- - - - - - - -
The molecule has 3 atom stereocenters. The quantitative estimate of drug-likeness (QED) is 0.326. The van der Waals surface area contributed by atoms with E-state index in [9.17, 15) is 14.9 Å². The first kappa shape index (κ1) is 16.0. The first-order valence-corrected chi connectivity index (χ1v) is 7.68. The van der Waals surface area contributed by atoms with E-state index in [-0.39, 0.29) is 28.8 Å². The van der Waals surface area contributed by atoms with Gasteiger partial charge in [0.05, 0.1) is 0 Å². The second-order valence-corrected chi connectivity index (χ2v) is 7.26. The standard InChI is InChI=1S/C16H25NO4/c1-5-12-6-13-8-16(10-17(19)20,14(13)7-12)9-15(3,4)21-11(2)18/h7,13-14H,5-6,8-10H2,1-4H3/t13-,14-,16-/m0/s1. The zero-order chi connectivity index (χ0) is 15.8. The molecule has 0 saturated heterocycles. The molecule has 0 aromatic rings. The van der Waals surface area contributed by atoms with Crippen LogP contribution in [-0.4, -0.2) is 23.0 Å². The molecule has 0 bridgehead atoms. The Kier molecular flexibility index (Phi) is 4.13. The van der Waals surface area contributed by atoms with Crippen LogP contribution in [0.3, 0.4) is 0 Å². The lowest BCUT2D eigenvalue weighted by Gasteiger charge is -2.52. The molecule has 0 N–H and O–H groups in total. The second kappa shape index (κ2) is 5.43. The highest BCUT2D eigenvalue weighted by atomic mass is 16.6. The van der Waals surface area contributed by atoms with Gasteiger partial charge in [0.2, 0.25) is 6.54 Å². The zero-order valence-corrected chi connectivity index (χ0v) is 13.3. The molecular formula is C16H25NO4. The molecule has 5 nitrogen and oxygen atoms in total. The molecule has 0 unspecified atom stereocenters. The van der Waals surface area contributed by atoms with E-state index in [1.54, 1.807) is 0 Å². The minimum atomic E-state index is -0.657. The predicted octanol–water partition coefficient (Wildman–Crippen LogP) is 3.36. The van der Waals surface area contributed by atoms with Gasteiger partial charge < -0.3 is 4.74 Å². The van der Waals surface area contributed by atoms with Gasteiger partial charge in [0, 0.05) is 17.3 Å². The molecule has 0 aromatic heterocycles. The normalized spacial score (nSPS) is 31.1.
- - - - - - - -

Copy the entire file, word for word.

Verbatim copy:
The molecule has 3 atom stereocenters. The quantitative estimate of drug-likeness (QED) is 0.326. The van der Waals surface area contributed by atoms with E-state index in [9.17, 15) is 14.9 Å². The first kappa shape index (κ1) is 16.0. The first-order valence-corrected chi connectivity index (χ1v) is 7.68. The van der Waals surface area contributed by atoms with E-state index in [-0.39, 0.29) is 28.8 Å². The van der Waals surface area contributed by atoms with Gasteiger partial charge in [0.05, 0.1) is 0 Å². The second-order valence-corrected chi connectivity index (χ2v) is 7.26. The standard InChI is InChI=1S/C16H25NO4/c1-5-12-6-13-8-16(10-17(19)20,14(13)7-12)9-15(3,4)21-11(2)18/h7,13-14H,5-6,8-10H2,1-4H3/t13-,14-,16-/m0/s1. The zero-order chi connectivity index (χ0) is 15.8. The molecule has 0 saturated heterocycles. The molecule has 0 aromatic rings. The van der Waals surface area contributed by atoms with Crippen LogP contribution in [-0.4, -0.2) is 23.0 Å². The molecule has 0 bridgehead atoms. The Kier molecular flexibility index (Phi) is 4.13. The van der Waals surface area contributed by atoms with Crippen LogP contribution in [0.3, 0.4) is 0 Å². The lowest BCUT2D eigenvalue weighted by Gasteiger charge is -2.52. The molecule has 0 N–H and O–H groups in total. The second kappa shape index (κ2) is 5.43. The highest BCUT2D eigenvalue weighted by atomic mass is 16.6. The van der Waals surface area contributed by atoms with Gasteiger partial charge in [0.2, 0.25) is 6.54 Å². The zero-order valence-corrected chi connectivity index (χ0v) is 13.3. The molecular formula is C16H25NO4. The molecule has 5 nitrogen and oxygen atoms in total. The molecule has 0 unspecified atom stereocenters. The van der Waals surface area contributed by atoms with E-state index in [1.54, 1.807) is 0 Å². The minimum atomic E-state index is -0.657. The predicted octanol–water partition coefficient (Wildman–Crippen LogP) is 3.36. The van der Waals surface area contributed by atoms with Gasteiger partial charge < -0.3 is 4.74 Å². The van der Waals surface area contributed by atoms with Gasteiger partial charge in [0, 0.05) is 17.3 Å². The molecule has 0 aromatic heterocycles. The normalized spacial score (nSPS) is 31.1.